Things have continued to crumble for His Dishonour, as Ms Shenker, his former alibi provider, has now claimed in court that her recollections are entirely faulty. The prosecution has launched its attack in the courtroom by detailing a number of previous speeding offences that this Judiciary Jackass claimed were due to others at the wheel of his vehicle. Believe it or not, according to the prosecution, his attempted defence of this latest one by using the name of a dead person wasn’t the first time that he had pulled that stunt or at least attempted to!

This man was on the senior judicial bench, making serious judgements against people appearing before him? Apart from the fact that all the appearances are that he is far from honest, even his general judgement would have to be called into question. If he managed his judicial business as he has his personal life, one cannot help but wonder how many simple lousy and outright wrong calls he has made from the bench. So far the media attention doesn’t appear to have gotten around to it. Nonetheless, I would not be surprised to see some appeals being launched in the not too distant future.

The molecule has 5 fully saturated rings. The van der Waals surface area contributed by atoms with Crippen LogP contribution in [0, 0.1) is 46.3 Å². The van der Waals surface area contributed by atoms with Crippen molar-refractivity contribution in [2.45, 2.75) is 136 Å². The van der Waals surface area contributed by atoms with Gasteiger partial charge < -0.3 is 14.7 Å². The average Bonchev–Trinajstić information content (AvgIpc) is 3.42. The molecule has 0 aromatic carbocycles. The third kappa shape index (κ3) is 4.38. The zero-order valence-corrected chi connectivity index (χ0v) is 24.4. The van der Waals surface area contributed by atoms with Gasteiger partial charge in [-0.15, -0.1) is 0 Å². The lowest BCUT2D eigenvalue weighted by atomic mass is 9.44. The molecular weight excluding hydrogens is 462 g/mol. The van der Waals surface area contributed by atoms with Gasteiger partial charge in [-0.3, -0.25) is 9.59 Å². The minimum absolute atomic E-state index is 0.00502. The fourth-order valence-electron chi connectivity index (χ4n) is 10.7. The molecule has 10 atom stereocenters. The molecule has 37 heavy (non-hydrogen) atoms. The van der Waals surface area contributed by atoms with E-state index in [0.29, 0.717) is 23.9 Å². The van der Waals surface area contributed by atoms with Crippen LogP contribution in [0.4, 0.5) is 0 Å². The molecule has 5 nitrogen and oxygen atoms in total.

One of the truly astounding aspects of this case that rapidly turned from a speeding offence to a full blown fraud case with some 14 charges of perjury and attempting to pervert the course of justice, is the sheer arrogance with which Einfeld has conducted himself. As things crumbled around him, rather than put his hands up and cop to it all, Einfeld has continued to push his increasingly ludicrous claims. Based just on what the public has seen to date, it would appear that a trained monkey would probably be able to win the case.